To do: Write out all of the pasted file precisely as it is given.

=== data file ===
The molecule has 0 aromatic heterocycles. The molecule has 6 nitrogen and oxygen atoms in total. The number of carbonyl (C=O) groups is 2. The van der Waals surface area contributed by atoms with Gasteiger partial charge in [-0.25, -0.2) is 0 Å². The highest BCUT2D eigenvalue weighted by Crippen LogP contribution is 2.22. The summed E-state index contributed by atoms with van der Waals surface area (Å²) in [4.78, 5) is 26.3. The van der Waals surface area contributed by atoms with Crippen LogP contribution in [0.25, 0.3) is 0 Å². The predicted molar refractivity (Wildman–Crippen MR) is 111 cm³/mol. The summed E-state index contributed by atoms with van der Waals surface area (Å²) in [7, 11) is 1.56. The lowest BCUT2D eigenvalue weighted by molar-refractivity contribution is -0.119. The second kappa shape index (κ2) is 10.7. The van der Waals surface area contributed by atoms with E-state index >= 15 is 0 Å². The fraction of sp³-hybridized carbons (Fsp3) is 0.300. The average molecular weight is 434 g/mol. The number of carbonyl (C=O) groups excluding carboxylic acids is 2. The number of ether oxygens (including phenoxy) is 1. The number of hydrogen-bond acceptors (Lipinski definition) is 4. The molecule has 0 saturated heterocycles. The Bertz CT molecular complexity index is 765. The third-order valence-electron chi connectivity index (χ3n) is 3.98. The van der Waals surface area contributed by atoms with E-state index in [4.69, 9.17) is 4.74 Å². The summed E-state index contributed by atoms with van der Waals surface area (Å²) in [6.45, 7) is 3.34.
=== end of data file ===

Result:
The molecule has 0 aromatic heterocycles. The molecule has 6 nitrogen and oxygen atoms in total. The number of carbonyl (C=O) groups is 2. The van der Waals surface area contributed by atoms with Gasteiger partial charge in [-0.25, -0.2) is 0 Å². The highest BCUT2D eigenvalue weighted by Crippen LogP contribution is 2.22. The summed E-state index contributed by atoms with van der Waals surface area (Å²) in [4.78, 5) is 26.3. The van der Waals surface area contributed by atoms with Crippen LogP contribution in [0.25, 0.3) is 0 Å². The predicted molar refractivity (Wildman–Crippen MR) is 111 cm³/mol. The summed E-state index contributed by atoms with van der Waals surface area (Å²) in [7, 11) is 1.56. The lowest BCUT2D eigenvalue weighted by molar-refractivity contribution is -0.119. The second kappa shape index (κ2) is 10.7. The van der Waals surface area contributed by atoms with E-state index >= 15 is 0 Å². The fraction of sp³-hybridized carbons (Fsp3) is 0.300. The average molecular weight is 434 g/mol. The number of carbonyl (C=O) groups excluding carboxylic acids is 2. The number of ether oxygens (including phenoxy) is 1. The number of hydrogen-bond acceptors (Lipinski definition) is 4. The molecule has 0 saturated heterocycles. The Bertz CT molecular complexity index is 765. The third-order valence-electron chi connectivity index (χ3n) is 3.98. The van der Waals surface area contributed by atoms with E-state index in [4.69, 9.17) is 4.74 Å². The summed E-state index contributed by atoms with van der Waals surface area (Å²) in [6.45, 7) is 3.34.